ShiverShiver by Maggie Stiefvater: A wintry romance without the standard holiday-themed fare? Check. Mysterious frozen woods with werewolves? Check. Need a healthy dose of angst while waiting for Outlander to start back up in April? Check. Mercy Falls is Stiefvater’s paranormal YA locale for those who want their romance like they want their winter: ultimately sweet with a little bite.

The Discworld series by Terry Pratchett: By the time you finish this longstanding, much-loved series, winter will probably be over. With forty books so far, not to mention companion books and novellas, the Discworld setting has plenty of cold-weather characters in a fantasy setting. Oh, and don’t forget to leave out some sherry and pork pies for the gracious Hogfather.

The Magicians Trilogy by Lev Grossman: While Brakebills South isn’t the primary setting of the books, having a race in the Arctic is an intense feat for any literary character. Having several chapters set in a barren tundra of ice may seem daunting and a little boring, but that’s where the magic comes into play. Yep, magic. Flip on that lamp and start turning some pages.

For those still awestruck by the beauty and whimsy of winter:

We all know those people. Some of us might even be related to them. They’re the ones who can’t get enough holiday cheer, with their Christmas lights showing up on the roof that day after Thanksgiving. They seek out the holiday stations on the radio and adorn themselves in winter-themed jewelry – snowflake earrings, snowman brooches, all manner of trinkets that jingle and jangle. For readers who want to infuse their reading with whimsical settings that perfectly capture the magic (literally or figuratively) of the season, this one’s for you.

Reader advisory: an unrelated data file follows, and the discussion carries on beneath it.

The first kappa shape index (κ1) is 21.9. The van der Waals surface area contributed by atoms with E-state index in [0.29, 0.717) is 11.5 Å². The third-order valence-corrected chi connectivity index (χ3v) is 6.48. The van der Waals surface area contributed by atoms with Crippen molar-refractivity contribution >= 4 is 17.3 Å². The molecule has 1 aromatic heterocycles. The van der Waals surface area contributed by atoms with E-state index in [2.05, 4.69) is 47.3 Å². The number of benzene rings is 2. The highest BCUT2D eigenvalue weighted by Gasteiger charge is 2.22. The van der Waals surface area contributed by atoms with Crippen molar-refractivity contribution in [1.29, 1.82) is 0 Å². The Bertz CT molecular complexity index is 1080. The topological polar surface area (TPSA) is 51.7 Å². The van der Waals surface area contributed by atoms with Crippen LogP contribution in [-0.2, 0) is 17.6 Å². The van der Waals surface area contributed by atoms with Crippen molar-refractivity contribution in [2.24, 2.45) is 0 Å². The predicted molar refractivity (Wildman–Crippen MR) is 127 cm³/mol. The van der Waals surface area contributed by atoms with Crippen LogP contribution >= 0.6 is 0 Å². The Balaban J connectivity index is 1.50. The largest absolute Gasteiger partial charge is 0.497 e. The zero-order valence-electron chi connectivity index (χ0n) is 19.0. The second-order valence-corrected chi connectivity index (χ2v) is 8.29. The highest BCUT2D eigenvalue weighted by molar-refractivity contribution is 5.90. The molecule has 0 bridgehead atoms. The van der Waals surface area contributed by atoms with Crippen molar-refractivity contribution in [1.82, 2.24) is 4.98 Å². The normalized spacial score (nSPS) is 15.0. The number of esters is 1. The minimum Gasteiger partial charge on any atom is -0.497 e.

Harry PotterThe Harry Potter series by J.K. Rowling: I would be doing winter lovers a grave disservice if Hogsmeade wasn’t on this list. Seriously, is there anything more soothing than the thought of warm Butterbeer? The answer is (s)no(w). I’m sorry for that. With snow-capped shops and cozy, Hogwarts house-themed winter accessories in the windows, it’s impossible not to get the warm & fuzzies.

The Chronicles of Narnia by C.S. Lewis: Though I may be slightly bitter about winter and feel good books, I will never forget the first glimpse of Narnia. The snow falling. A lit streetlamp amongst the trees. And cute little Tumnus with his scarf and twee goat legs. While ultimately some serious stuff goes down in Narnia, the introduction into the world is sure to having you looking wistfully out your window as the snow comes down. One warning though: don’t accept any candy from strangers.

Horton Hears a Who! by Dr. Seuss: Though most famously the location of How the Grinch Stole Christmas, Whoville first entered the reading scene in the earlier Horton book. With their tiny statures and large voices, Whoville is for those who love singing. I mean really love singing, especially during the holidays. And if you don’t mind having your material goods go missing for the sake of teaching a moral lesson, I bet you can get some prime real estate for cheap. There are some size constraints however, seeing as how the town is about the size of a speck of dust.

Have a book that belongs on the list? Did I miss any other stages of the season? Tell me your reading suggestions or your feelings on reading books in the winter!